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American Towman Magazine Presents the Week in TowingFebruary 20 - February 26, 2019

Who Should Pay for Damages?

Unknown 376f5By Don Archer

A tower recently emailed me who thought he was being treated unfairly by his boss. He asked, "If you have a company phone and drop it and the screen cracks—and the company is paying the insurance—should you, the tow truck operator, be required to pay the deductible?"

I get this question all the time: Who should pay?

Some say the tow operator should "man up" and pay for his mistakes. Others suggest that the towing company has budgeted for certain losses and expects things to happen, so they should pay.

There's no easy answer. Even company owners are all over the map on this. Some feel that placing too much burden on their drivers will make it difficult to retain quality help. Others say that quality drivers don't continually cause damage; and that requiring those who do to pay something will weed out the bad drivers.

Most drivers feel horrible when they cause damage and wish there was something, other than paying the deductible, that they could do to make things right. Others think damages are a cost of doing business, and that rates should be adjusted to allow the company to absorb damages more easily.

Neither group believes that damages should affect compensation.

So the question remains ... who should pay?

I ask, "What does your company policy say?"

The question continues to come up because most towing companies don't have a written policy in place that spells out exactly who pays for what when damages occur. Not having a written policy in place is a problem for more than a few reasons.

First, when you don't have a set policy for dealing with damages, you must then rely on your own judgement.

Of course it's your business and I'm not suggesting there's anything wrong with your judgement. You probably have a good idea for who is careful and who's not.

But imposing unwritten rules can be risky. When you rely only on your judgement and choose to impose unwritten rules on the fly it might be considered arbitrary punishment. If a disgruntled driver feels like you've singled him out, this could be considered discrimination and you could be setting yourself up for a lawsuit.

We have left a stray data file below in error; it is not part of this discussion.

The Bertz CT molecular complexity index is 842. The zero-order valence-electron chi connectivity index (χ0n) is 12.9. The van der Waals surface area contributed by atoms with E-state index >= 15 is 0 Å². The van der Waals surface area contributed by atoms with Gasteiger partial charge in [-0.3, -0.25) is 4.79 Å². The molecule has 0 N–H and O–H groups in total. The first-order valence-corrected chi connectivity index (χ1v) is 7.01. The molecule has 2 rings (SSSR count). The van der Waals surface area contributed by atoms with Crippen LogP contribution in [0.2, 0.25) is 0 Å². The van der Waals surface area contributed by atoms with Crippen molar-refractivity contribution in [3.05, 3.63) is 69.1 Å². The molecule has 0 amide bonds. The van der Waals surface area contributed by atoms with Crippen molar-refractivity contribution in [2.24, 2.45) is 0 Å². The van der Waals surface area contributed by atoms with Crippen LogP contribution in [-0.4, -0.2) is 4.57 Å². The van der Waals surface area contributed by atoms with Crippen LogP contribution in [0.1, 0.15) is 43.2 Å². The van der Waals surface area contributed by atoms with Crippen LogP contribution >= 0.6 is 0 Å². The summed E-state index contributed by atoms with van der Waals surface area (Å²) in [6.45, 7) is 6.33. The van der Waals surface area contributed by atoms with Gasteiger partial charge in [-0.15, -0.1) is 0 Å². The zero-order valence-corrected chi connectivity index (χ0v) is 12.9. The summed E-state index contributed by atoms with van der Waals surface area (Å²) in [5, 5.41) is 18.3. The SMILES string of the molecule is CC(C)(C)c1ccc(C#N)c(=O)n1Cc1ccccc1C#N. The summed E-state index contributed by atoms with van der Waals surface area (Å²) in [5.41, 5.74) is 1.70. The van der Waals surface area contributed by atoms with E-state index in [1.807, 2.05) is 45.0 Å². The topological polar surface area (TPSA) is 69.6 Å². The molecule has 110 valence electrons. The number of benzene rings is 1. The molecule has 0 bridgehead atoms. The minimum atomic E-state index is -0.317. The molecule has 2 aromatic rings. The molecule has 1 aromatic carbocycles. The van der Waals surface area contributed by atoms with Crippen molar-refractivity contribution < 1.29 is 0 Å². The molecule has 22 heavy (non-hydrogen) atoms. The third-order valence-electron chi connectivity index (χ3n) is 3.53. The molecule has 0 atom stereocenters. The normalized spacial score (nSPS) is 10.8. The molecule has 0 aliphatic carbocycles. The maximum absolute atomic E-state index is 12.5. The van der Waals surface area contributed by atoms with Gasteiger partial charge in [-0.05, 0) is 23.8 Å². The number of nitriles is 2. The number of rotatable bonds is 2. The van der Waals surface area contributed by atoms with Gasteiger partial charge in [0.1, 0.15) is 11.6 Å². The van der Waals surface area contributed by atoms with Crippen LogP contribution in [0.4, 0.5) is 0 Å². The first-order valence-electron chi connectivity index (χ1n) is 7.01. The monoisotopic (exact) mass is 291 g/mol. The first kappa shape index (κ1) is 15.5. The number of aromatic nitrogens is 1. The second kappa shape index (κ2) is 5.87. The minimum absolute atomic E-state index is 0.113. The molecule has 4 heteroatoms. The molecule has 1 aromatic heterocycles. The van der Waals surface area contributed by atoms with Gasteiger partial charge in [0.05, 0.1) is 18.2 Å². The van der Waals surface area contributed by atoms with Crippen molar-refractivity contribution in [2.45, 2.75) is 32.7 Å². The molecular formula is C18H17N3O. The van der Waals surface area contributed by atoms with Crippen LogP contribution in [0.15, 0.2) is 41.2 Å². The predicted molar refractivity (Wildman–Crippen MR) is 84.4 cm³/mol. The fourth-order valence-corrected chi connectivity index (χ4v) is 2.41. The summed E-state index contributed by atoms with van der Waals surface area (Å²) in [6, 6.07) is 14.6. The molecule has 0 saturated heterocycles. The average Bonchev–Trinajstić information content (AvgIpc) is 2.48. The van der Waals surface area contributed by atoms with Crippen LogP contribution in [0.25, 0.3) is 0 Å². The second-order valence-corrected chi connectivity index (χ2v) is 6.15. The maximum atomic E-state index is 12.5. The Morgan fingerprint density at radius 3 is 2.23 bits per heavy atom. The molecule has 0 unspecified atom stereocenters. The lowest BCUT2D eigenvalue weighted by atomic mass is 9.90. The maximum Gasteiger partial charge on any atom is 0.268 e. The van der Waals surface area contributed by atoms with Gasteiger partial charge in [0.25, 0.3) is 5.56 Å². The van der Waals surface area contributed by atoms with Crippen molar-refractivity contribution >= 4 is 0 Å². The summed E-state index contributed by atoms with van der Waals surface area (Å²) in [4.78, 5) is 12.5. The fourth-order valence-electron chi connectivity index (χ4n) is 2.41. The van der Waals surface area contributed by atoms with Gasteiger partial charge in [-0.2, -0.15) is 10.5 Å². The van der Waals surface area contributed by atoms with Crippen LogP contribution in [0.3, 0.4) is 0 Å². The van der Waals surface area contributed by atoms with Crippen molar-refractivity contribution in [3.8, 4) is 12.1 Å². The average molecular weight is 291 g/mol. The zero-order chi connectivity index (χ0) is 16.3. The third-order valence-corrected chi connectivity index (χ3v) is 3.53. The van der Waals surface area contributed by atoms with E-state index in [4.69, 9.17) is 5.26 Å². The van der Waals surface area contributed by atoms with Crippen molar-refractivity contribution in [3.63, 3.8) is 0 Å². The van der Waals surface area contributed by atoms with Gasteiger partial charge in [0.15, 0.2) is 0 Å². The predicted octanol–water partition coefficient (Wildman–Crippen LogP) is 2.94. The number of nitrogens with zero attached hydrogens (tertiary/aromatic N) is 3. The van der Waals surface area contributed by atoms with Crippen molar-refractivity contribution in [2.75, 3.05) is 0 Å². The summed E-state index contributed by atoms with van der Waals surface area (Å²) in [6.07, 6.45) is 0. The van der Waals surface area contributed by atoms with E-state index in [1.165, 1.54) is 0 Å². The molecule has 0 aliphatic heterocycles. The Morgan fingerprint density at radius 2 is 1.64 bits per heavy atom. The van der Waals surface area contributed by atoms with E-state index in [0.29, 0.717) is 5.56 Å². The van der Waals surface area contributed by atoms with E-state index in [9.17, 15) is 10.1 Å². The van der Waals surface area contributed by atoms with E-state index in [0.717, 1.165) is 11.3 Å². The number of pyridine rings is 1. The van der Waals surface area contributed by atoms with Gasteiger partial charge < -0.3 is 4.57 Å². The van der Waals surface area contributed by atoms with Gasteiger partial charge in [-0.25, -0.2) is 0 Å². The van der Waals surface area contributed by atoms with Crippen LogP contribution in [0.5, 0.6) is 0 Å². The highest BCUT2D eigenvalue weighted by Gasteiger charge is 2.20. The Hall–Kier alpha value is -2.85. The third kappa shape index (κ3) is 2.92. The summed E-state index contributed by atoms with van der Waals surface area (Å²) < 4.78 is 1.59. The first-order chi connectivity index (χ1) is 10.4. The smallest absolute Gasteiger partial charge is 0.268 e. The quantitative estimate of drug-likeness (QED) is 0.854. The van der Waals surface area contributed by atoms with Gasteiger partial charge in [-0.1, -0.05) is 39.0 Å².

On the other hand, if it's written and made clear to everyone that this policy applies to all equally, there's no ambiguity.

Besides the obvious benefit of shielding yourself from being sued, having a damages policy in place does something else: it sets expectations. When drivers know that you expect them to care for company property and understand that there are real-life consequences for not doing so, they will come up to the task.

Lastly, it's good for business. Disregard for company property can lead to maltreatment of a customer's property. Nothing can harm your business more than the negative "press" you get when you damage someone's car. Having a damages policy that includes a progressive discipline policy can help to not only deter damages, but it also helps weed out offenders before the problem is exacerbated.

So who should pay? It's up to you. You built your business, and only you know what's acceptable. But whatever you decide, put it in writing, assure all will be bound by it, know it, and sign-off on it.

(Note: This article originally appeared in the February 3, 2016 edition of Tow Industry Week)

American Towman Field Editor-Midwest Don G. Archer is also a multi-published author, educator and speaker helping others to build and start successful towing businesses around the country at Don and his wife, Brenda, formerly owned and operated Broadway Wrecker in Jefferson City, Mo. E-mail him direct at
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